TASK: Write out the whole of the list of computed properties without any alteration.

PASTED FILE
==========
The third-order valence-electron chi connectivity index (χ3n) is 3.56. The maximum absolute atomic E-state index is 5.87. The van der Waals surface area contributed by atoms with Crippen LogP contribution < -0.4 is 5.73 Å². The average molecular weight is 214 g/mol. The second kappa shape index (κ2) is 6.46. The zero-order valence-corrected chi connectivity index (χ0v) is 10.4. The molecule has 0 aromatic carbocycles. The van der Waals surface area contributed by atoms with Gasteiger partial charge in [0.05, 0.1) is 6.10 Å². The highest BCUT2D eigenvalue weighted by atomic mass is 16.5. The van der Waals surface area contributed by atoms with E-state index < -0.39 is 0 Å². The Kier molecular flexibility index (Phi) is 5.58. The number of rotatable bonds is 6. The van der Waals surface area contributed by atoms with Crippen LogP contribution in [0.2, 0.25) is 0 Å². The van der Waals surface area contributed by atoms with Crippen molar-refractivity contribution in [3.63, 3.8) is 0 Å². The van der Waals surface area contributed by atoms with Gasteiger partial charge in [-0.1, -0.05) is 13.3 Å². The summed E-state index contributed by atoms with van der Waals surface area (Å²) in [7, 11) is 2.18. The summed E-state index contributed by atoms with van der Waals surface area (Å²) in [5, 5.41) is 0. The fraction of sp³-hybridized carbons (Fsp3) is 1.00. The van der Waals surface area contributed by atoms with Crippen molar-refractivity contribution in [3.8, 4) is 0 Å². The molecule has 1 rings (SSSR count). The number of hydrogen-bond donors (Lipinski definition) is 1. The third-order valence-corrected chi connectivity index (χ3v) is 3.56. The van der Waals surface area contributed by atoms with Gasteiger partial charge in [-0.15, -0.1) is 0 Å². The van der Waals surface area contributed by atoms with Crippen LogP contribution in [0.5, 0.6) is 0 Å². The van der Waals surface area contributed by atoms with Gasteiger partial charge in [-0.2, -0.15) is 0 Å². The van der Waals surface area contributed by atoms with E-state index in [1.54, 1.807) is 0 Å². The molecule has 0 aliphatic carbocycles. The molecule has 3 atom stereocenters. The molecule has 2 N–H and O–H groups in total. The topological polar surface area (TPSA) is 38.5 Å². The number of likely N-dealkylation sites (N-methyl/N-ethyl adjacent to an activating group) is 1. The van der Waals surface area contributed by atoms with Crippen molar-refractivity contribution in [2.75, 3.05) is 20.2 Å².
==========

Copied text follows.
The third-order valence-electron chi connectivity index (χ3n) is 3.56. The maximum absolute atomic E-state index is 5.87. The van der Waals surface area contributed by atoms with Crippen LogP contribution < -0.4 is 5.73 Å². The average molecular weight is 214 g/mol. The second kappa shape index (κ2) is 6.46. The zero-order valence-corrected chi connectivity index (χ0v) is 10.4. The molecule has 0 aromatic carbocycles. The van der Waals surface area contributed by atoms with Gasteiger partial charge in [0.05, 0.1) is 6.10 Å². The highest BCUT2D eigenvalue weighted by atomic mass is 16.5. The van der Waals surface area contributed by atoms with E-state index < -0.39 is 0 Å². The Kier molecular flexibility index (Phi) is 5.58. The number of rotatable bonds is 6. The van der Waals surface area contributed by atoms with Crippen LogP contribution in [0.2, 0.25) is 0 Å². The van der Waals surface area contributed by atoms with Crippen molar-refractivity contribution in [3.63, 3.8) is 0 Å². The van der Waals surface area contributed by atoms with Gasteiger partial charge in [-0.1, -0.05) is 13.3 Å². The summed E-state index contributed by atoms with van der Waals surface area (Å²) in [7, 11) is 2.18. The summed E-state index contributed by atoms with van der Waals surface area (Å²) in [5, 5.41) is 0. The fraction of sp³-hybridized carbons (Fsp3) is 1.00. The van der Waals surface area contributed by atoms with Crippen molar-refractivity contribution in [3.8, 4) is 0 Å². The molecule has 1 rings (SSSR count). The number of hydrogen-bond donors (Lipinski definition) is 1. The third-order valence-corrected chi connectivity index (χ3v) is 3.56. The van der Waals surface area contributed by atoms with Gasteiger partial charge in [-0.15, -0.1) is 0 Å². The van der Waals surface area contributed by atoms with Crippen LogP contribution in [0.5, 0.6) is 0 Å². The van der Waals surface area contributed by atoms with Gasteiger partial charge in [-0.2, -0.15) is 0 Å². The van der Waals surface area contributed by atoms with E-state index in [1.54, 1.807) is 0 Å². The molecule has 0 aliphatic carbocycles. The molecule has 3 atom stereocenters. The molecule has 2 N–H and O–H groups in total. The topological polar surface area (TPSA) is 38.5 Å². The number of likely N-dealkylation sites (N-methyl/N-ethyl adjacent to an activating group) is 1. The van der Waals surface area contributed by atoms with Crippen molar-refractivity contribution in [2.75, 3.05) is 20.2 Å².